Creating "luck" in a tired system

When everyone walks the same, talks the same and dresses the same, how do you stand out from the crowd?

 

This was my situation after completing my University degree. Although I've always possessed an entrepreneurial flair, for the better part of 15 years I spent my winter months officiating hockey, ultimately ending up at the National Championship, major junior and professional levels. But it wasn't blind luck that got me there, I had to create my own. 

 

Expect nothing, achieve everything

The year was 2008 and I had just finished officiating the Telus Cup National Championship – the highest level of minor hockey in Canada. Having been selected as one of four officials out of a pool of approximately 150 it was unquestionably the highlight of my officiating career. 

Following the Telus Cup, several months later in June, I attended a prospect and development camp in Guelph, Ontario, where officiating bosses from various major junior and professional leagues across North America came to scout new talent for the upcoming season.

I was by far one of the youngest attendees at the camp, and attended knowing full-well I was not in contention for a spot in any of the various high-profile leagues. At most, I hoped on gaining some great supervision and feedback of which I could take home and work on throughout the upcoming year.

 

A harsh reality

People don't typically realize, but in the world of professional officiating it is far more difficult to make a career and get to the pro’s than it is a player. You see, as a player, you can be disliked by your peers, but if you manage to score goals and put up great numbers you can still get a pro contract offer. On the officiating side of the game, however, the higher you go the more equally skilled everyone becomes. At this point, it evolves more so into a political battle with a heavy reliance on having the right people in your corner.

Up until this point I was relatively unknown in the officiating world. Having surpassed dozens of guys 10-years my senior to make the National Championship, I had done something no one had yet seen or anticipated in the officiating world, at least not in recent history. One year prior to the National Championship I recall several of my peers telling me not to bother, that there was no way I'd make the Nationals with such stiff competition ahead of me, but I took their advice with a grain of salt and pushed forward nonetheless – I'll save that story for another time.

 

Own your game; no one else matters

So, when you attend a prospect camp where everyone is at a similar skill level, and, literally wears the same black and white striped jersey, how is it even possible to separate yourself and rise above the rest?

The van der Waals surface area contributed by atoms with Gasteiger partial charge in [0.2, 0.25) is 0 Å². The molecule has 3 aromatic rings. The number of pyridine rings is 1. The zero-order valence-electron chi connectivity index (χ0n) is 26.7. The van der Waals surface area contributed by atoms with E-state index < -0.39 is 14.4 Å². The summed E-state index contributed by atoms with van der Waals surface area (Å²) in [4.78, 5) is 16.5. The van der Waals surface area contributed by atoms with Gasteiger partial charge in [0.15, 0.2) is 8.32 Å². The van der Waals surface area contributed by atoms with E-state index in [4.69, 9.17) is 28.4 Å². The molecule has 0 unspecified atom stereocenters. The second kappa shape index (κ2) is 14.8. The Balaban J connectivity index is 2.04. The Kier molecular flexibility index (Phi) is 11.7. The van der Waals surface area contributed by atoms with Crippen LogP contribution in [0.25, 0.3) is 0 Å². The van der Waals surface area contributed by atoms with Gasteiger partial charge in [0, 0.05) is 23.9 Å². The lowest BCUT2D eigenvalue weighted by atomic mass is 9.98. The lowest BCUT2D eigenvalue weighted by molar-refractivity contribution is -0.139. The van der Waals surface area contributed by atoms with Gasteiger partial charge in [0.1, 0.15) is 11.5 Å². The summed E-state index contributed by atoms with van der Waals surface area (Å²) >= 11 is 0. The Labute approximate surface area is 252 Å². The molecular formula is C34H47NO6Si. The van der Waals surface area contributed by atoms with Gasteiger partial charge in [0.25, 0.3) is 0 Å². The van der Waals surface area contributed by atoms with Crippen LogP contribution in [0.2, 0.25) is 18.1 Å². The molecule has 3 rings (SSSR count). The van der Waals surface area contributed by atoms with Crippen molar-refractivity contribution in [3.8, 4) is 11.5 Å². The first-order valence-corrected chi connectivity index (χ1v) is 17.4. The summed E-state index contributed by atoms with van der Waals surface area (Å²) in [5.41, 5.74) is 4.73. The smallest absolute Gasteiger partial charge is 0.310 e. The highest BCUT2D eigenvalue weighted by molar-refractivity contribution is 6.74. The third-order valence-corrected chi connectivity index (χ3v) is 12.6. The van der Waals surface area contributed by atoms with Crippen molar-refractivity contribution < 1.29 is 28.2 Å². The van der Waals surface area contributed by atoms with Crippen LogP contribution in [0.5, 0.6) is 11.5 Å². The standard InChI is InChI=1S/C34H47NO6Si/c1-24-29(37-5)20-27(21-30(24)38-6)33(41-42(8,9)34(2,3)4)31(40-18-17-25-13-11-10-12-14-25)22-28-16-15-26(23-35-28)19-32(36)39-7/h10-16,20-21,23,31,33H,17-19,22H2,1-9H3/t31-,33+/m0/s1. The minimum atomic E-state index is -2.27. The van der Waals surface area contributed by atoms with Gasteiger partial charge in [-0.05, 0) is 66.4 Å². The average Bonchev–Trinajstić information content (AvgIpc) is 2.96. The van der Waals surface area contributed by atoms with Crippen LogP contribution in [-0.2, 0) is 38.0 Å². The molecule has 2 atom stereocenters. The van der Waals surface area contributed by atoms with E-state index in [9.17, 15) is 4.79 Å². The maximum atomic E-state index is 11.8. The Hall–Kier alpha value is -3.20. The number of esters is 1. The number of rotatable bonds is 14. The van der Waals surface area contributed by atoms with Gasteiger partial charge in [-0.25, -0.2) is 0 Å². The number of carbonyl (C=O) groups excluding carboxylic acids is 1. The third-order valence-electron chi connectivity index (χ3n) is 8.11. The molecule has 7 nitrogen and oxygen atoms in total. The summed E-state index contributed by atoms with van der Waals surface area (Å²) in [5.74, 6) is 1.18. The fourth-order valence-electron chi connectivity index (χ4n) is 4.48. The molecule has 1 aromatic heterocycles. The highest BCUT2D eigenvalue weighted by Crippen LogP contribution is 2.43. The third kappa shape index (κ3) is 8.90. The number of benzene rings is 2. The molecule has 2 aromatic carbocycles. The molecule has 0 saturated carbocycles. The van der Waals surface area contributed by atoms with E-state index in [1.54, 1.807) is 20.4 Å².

For many guys, this meant playing the political game and rubbing elbows with the scouts and officiating managers. My philosophy, however, was to forget the political game with the understanding that as long as I was the smartest, fastest, and most physically fit person on the ice the scouts upstairs would have to notice, and the rest would take care of itself. 

 

Focus on what you can control, forget what you cannot

I always frowned upon guys who played the political game over developing and sharpening their own skills first. Ask anyone I worked with and they'll tell you I was often the quietest guy in the room. Relying on politics essentially takes all the decision control out of your hands, giving it to others, whereas the things you can control like rule knowledge, fitness and game management, can be honed and developed exponentially. So does it not make more sense to focus on strengthening and developing that of which you can control? That was my philosophy, but so many others disagreed.

 

Getting noticed in four minutes or less

I remember one afternoon there was a scouting exercise. The local OHL team, the Guelph Storm, were having their annual development camp inter-squad game, where young prospects came to try out for the team. 

All the officials at the camp were paired into crews of three – one head referee and two linesmen. I was a referee. Each crew got a single four-minute shift throughout the game to go out and show their stuff to the officiating scouts. 

When a typical hockey game is 60 minutes, trying to show the 'Who's Who' of the officiating world the best you have to offer in only four minutes can be an incredibly challenging task. How is anyone supposed to stand out in only four minutes of ice time?

The third period came around and my crew was one of the last to take the ice. The game thus far had become quite intense, with several fights and numerous scrum's and penalties. After all, there were 40 young men, aged 18-21, each in the prime physical shape of their lives, all jacked up at 110% and trying to make the team. No doubt emotions were running high.

The buzzer sounded for the next crew change and we were up. I was paired with two younger local linesmen who had yet to work a game at the junior level. Compared to my handful of regular season games the previous year, and having just worked the Midget National Championship, I seemed like a veteran in their eyes. Little did they know I was stepping into relatively new territory as well.